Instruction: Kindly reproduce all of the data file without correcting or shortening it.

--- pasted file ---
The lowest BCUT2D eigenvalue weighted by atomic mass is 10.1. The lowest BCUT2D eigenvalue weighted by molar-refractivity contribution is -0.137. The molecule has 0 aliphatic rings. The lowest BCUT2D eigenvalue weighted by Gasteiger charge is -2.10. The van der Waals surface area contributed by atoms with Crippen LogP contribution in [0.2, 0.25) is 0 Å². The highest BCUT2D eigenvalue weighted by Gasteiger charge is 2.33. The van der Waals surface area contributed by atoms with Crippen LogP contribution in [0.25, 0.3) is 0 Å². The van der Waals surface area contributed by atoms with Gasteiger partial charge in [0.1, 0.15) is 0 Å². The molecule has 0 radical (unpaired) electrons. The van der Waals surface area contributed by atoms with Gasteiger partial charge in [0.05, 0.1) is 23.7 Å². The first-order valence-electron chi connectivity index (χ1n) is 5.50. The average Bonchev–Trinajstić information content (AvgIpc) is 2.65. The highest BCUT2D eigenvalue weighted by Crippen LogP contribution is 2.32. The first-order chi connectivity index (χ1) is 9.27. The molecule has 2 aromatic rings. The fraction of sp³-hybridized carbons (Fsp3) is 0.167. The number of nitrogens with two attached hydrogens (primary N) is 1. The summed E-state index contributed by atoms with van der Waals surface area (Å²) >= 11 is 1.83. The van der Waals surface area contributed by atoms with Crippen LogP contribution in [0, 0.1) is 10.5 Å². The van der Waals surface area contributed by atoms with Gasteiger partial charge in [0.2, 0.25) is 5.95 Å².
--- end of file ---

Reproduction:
The lowest BCUT2D eigenvalue weighted by atomic mass is 10.1. The lowest BCUT2D eigenvalue weighted by molar-refractivity contribution is -0.137. The molecule has 0 aliphatic rings. The lowest BCUT2D eigenvalue weighted by Gasteiger charge is -2.10. The van der Waals surface area contributed by atoms with Crippen LogP contribution in [0.2, 0.25) is 0 Å². The highest BCUT2D eigenvalue weighted by Gasteiger charge is 2.33. The van der Waals surface area contributed by atoms with Crippen LogP contribution in [0.25, 0.3) is 0 Å². The van der Waals surface area contributed by atoms with Gasteiger partial charge in [0.1, 0.15) is 0 Å². The molecule has 0 radical (unpaired) electrons. The van der Waals surface area contributed by atoms with Gasteiger partial charge in [0.05, 0.1) is 23.7 Å². The first-order valence-electron chi connectivity index (χ1n) is 5.50. The average Bonchev–Trinajstić information content (AvgIpc) is 2.65. The highest BCUT2D eigenvalue weighted by Crippen LogP contribution is 2.32. The first-order chi connectivity index (χ1) is 9.27. The molecule has 2 aromatic rings. The fraction of sp³-hybridized carbons (Fsp3) is 0.167. The number of nitrogens with two attached hydrogens (primary N) is 1. The summed E-state index contributed by atoms with van der Waals surface area (Å²) >= 11 is 1.83. The van der Waals surface area contributed by atoms with Crippen LogP contribution in [0, 0.1) is 10.5 Å². The van der Waals surface area contributed by atoms with Gasteiger partial charge in [0.2, 0.25) is 5.95 Å².